Although I haven’t had the pleasure of meeting the flat downstairs, I feel like I already know them to an extent. This is because they have been kind enough to give me a running dialogue of their daily lives at a volume easily audible through my double glazing windows two floors up. At 3 in the morning. 3 IN THE FUCKING MORNING. It’s now 4am. For the past hour, I’ve been lying rigidly in my bed staring at my ceiling as my neighbours chat, laugh and sing at a completely unnecessarily volume in their unidentifiable language (one of the Asian languages, I’ve heard it so much I reckon I’ll be fluent in it by May). And this doesn’t just happen once in a blue moon. This happens every night. Without fail. I lived on the bottom floor of my uni accommodation in first year, so I’m used to the noise of drunken students falling over and smashing bottles, the sound of the Dominoes delivery car arriving at 2:30, and occasionally the odd clump of mud being thrown at my window (which happened at least twice, weirdly enough. Thinking about it, I really hope it was mud…). All of this I could tolerate quite easily. But not this.
Despite the lack of sleep, I have noticed a few positives from this:
- 9am seminars don’t phase me anymore. I’ve been awake since 3:30, in my time zone it’s basically midday when I arrive at my seminar.
- The kitchen is spotless because I now have the time to give it a proper deep clean. Every day of the week.
- I can wash my clothes, wash my sheets, wash my towels, wash my clothes again AND dry everything before anyone has woken up. I am Queen of the washing machine.
- I have as much time as I want to try out recipes and write blog posts without hogging the kitchen space. Next week I might make fresh croissants for everyone for breakfast – I might as well do something impressive with the extra 4 hours I now have in my day.
- Napping during the day has always been something I’ve found hard to get into; no more. Napping is all too easy for me now. Be envious, wannabe nappers.
- I’m now more than prepared for a job in the fish market industry or the early tv/radio industry or any other industry that requires waking up at ridiculously stupid hours in the morning.
- I won’t be jet lagged anywhere
So maybe I should actually be thanking my foreign friends. I’m clearly getting more done with my time, I’m no longer phased by getting 4 hours sleep and to top it off, I’m learning a new language (even if I have no clue what that language might be).
But wait. I’m living off caffeine. I need like 3 breakfasts. I’m thus spending 3 times the amount of money purely on said breakfasts. When I go down to Truro to see boyfriend, we end up lying in until the pm because I suddenly realise just how deprived of sleep I am. This is not a life. This is a strange half-nocturnal existence that clearly doesn’t suit the third year humanities student. I should be lying in until 11 and reading in bed with tea and the sun illuminating my page through the window. Instead I’m tiptoeing around my kitchen armed with a bottle of Dettol in one hand and my second mug of coffee in the other – the sun nowhere to be seen.
So to my chatty neighbours downstairs, I’d like say: TAKE YOUR SHITTY SINGING AND LOUD TALKING INSIDE OR GO TO FUCKING SLEEP.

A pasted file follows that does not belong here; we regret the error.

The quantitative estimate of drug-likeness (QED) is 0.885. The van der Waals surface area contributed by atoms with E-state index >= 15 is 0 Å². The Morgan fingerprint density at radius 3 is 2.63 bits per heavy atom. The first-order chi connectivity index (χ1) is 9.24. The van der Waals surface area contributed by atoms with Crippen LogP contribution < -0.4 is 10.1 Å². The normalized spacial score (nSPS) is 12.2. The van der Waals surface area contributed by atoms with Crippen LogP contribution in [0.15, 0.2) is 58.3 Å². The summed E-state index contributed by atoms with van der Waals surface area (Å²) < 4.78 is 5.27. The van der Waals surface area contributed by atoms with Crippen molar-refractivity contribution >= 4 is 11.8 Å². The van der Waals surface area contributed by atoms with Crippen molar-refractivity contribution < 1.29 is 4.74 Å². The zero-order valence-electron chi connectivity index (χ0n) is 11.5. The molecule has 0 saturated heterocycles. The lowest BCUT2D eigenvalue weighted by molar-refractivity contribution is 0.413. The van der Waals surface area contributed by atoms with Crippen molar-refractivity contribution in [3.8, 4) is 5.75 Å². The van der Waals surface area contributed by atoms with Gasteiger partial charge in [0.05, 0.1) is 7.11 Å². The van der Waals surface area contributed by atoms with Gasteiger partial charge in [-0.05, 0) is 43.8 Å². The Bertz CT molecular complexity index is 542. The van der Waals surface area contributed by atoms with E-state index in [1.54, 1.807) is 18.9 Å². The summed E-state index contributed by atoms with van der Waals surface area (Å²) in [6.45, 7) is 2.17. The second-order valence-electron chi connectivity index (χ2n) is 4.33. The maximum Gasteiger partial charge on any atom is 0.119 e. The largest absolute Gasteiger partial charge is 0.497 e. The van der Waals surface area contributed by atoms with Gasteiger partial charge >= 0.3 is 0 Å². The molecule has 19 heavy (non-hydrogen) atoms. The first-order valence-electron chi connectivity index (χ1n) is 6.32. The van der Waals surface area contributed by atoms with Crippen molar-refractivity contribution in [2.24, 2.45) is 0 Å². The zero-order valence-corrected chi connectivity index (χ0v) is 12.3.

Rant over. Now for a recipe.
Since it’s suddenly got bitingly cold and pretty miserable, I wanted something comforting (cheesy) and homely (cheesy) and moorish (ft. cheese). After experimenting with what I had in the fridge the other day, I’ve come up with a masterpiece. This gratin is not only made slightly lighter and more flavoursome by the substitution of potato for a mix of celeriac and sweet potato, but the crunchy topping of sunflower seeds, pumpkin seeds, poppy seeds, chopped walnuts and roasted chestnuts makes the whole thing 10x more satisfying. Plus the three types of cheeses piled in there. Go, make now.
Celeriac and Sweet Potato Gratin for 2-3
1 medium sized sweet potato
1 white onion, sliced as thin as possible
About 150ml milk (I used unsweetened almond milk and found it was actually creamier than normal, so I’d recommend that)
1 tsp ground nutmeg (freshly grated tastes loads better, but if you’re feeling lazy then pre-ground is fine)
About 25g each of Comte, Cheddar and parmesan (complete guess on the quantity – just grated enough to cover the gratin with a nice layer)
A small handful of pumpkin seeds
A small handful of sunflower seeds
A sprinkle of poppy seeds
A small handful of chopped walnuts
- Preheat the oven to 180 degrees fan. Stab the chestnuts once or twice to prevent them from exploding, before placing them in the oven for about 45 minutes or until splitting open. Give them a moment to cool, before peeling them and chopping into quarters.
- Meanwhile, slice the sweet potato and celeriac, layering them alternately with the onion in a dish.
- Pour in most of the almond milk, reserving a bit for later (maybe 50ml?). Sprinkle the nutmeg all over the gratin, and season well.
- Grate the cheese and spread evenly over the gratin, followed by the seeds, walnuts and chopped chestnuts.
- Pour the remaining milk all over the topping, before seasoning again with salt, pepper and a sprinkle more nutmeg.
- Bake in the oven for 45 minutes to an hour, until the gratin is bubbling at the sides and golden on top.
- Serve with a side of greens – I had mine with garlic sautéed kale and spinach.
Next time I try this I might add some crispy bacon lardons too, because why not. For now, I’m going back to bed.